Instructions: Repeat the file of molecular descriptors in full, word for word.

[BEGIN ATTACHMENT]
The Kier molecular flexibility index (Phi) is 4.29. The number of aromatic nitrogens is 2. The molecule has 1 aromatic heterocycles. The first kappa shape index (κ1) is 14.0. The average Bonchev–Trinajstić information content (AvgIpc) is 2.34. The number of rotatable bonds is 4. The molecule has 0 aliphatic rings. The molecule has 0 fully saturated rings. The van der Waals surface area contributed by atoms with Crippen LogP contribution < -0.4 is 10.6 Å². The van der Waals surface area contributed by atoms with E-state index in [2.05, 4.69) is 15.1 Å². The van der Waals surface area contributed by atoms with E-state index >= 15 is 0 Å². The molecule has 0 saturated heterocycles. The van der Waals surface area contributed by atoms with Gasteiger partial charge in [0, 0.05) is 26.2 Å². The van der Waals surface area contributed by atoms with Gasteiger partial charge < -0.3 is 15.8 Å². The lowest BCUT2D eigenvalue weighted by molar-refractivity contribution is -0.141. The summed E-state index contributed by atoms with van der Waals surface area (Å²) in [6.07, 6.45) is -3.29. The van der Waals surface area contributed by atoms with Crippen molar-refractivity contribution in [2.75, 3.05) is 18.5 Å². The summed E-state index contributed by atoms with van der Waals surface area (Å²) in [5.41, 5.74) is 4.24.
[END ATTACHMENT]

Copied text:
The Kier molecular flexibility index (Phi) is 4.29. The number of aromatic nitrogens is 2. The molecule has 1 aromatic heterocycles. The first kappa shape index (κ1) is 14.0. The average Bonchev–Trinajstić information content (AvgIpc) is 2.34. The number of rotatable bonds is 4. The molecule has 0 aliphatic rings. The molecule has 0 fully saturated rings. The van der Waals surface area contributed by atoms with Crippen LogP contribution < -0.4 is 10.6 Å². The van der Waals surface area contributed by atoms with E-state index in [2.05, 4.69) is 15.1 Å². The van der Waals surface area contributed by atoms with E-state index >= 15 is 0 Å². The molecule has 0 saturated heterocycles. The van der Waals surface area contributed by atoms with Gasteiger partial charge in [0, 0.05) is 26.2 Å². The van der Waals surface area contributed by atoms with Gasteiger partial charge < -0.3 is 15.8 Å². The lowest BCUT2D eigenvalue weighted by molar-refractivity contribution is -0.141. The summed E-state index contributed by atoms with van der Waals surface area (Å²) in [6.07, 6.45) is -3.29. The van der Waals surface area contributed by atoms with Crippen molar-refractivity contribution in [2.75, 3.05) is 18.5 Å². The summed E-state index contributed by atoms with van der Waals surface area (Å²) in [5.41, 5.74) is 4.24.